Big Firms Have Tough Time Admitting They’re Worthless
By John Tiffany
“Black Monday,” Sept. 15, 2008, was one of the most dramatic days in Wall Street history. Suddenly, mighty Lehman Brothers was bankrupt and headed for liquidation.
The venerable firm was founded in 1850, and (obviously) survived the Great Depression. On top of that, another top securities firm, Merrill Lynch, agreed to sell itself to Bank of America for roughly $50 billion to avert a growing financial crisis. Stock indexes plummeted—the worst fall seen since 2001. Worse, it is unlikely that the “crash” is over on Wall Street. Some have even compared it to the onset of the Great Depression.
Indeed, the past six months or so have been rough on nearly everyone. In March the government and the Fed amazed the world by underwriting the takeover of Bear Stearns. And just a recently, Fannie Mae and Freddie Mac needed a government bailout. But Uncle Sam, apparently tapped out and bankrupt himself, refused to bail out Lehman Brothers. Insurance giant
American International Group was bailed out on Tuesday. Mortgage giant Washington Mutual is next on the hot seat.
At the heart of the current crisis are “derivatives” and denial. Derivatives are a complex phenomenon—financial instruments whose values change in response to changes in “underlying variables.” Denial on the other hand is easy to understand. It is like the homeowners who bought their houses during the housing bubble and now find themselves stuck with residences that are worth far less than they were a year ago.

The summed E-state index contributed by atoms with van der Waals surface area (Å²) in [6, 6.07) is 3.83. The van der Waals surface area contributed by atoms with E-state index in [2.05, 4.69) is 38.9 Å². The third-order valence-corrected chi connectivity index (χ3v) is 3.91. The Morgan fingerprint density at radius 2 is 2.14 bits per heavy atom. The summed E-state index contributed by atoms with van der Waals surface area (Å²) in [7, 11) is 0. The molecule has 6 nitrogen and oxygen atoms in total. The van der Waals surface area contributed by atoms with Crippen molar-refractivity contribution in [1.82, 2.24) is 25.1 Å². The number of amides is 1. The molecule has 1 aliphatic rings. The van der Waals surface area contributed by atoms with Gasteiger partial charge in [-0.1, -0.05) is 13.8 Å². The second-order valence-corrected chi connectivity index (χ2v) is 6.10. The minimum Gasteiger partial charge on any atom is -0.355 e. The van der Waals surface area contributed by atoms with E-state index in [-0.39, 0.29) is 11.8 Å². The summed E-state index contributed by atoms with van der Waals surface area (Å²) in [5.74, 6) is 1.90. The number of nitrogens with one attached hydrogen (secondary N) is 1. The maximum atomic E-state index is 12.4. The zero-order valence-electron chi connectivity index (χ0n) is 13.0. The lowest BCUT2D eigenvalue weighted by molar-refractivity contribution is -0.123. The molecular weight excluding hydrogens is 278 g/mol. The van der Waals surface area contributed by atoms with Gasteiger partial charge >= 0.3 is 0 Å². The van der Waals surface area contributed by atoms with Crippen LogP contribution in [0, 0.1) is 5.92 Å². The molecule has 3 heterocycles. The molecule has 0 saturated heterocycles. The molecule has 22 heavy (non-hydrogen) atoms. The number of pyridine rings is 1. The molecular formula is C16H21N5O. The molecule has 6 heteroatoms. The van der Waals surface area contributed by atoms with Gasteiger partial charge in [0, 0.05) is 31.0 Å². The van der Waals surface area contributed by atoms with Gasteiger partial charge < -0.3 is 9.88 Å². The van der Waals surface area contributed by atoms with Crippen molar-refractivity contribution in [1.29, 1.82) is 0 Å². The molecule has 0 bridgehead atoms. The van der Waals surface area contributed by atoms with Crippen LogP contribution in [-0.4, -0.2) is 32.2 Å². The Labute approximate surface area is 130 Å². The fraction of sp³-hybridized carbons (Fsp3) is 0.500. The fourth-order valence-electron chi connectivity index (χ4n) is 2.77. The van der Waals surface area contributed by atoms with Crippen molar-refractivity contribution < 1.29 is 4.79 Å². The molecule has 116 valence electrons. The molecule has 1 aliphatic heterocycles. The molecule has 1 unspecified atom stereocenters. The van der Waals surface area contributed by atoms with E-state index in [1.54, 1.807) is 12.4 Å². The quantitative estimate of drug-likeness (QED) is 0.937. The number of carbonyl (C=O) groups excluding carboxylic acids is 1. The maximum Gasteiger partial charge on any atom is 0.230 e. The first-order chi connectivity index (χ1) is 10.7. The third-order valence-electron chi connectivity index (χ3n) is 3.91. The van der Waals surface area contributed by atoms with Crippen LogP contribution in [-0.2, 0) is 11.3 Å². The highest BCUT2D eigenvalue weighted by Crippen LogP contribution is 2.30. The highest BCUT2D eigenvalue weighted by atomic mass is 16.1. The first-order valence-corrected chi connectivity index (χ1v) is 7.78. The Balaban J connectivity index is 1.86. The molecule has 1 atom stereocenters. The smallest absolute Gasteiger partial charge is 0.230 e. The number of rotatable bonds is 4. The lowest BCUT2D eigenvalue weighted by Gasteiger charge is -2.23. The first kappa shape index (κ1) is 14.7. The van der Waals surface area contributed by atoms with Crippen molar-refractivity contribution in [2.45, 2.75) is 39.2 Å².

The homeowner has a hard time accepting this reality. Similarly, the honchos of Lehman Brothers such as Richard Fuld, chief executive of LB, were in denial about the relative worthlessness of the derivative securities their firm was holding.
Merrill Lynch’s boss, John Thain, more realistic and less emotional, was able to face the fact that his company was only worth a fraction of what it “felt” like it should have been worth, hence he was able to find a buyer before it was too late.
Says Joe Nocera of The New York Times:
“Ever since the crisis took hold last summer, most of the big firms have been a day late and dollar short in admitting that their once triple-A rated mortgage-backed securities just weren’t worth very much. And, one by one, it is killing them.”
John Tiffany is the copy editor for American Free Press. He is also the assistant editor of THE BARNES REVIEW (TBR) historical magazine. For a sample copy of TBR (editor’s choice) send $3 to TBR, P.O. Box 15877,Washington, D.C. 20003.
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(Issue # 39, September 29, 2008)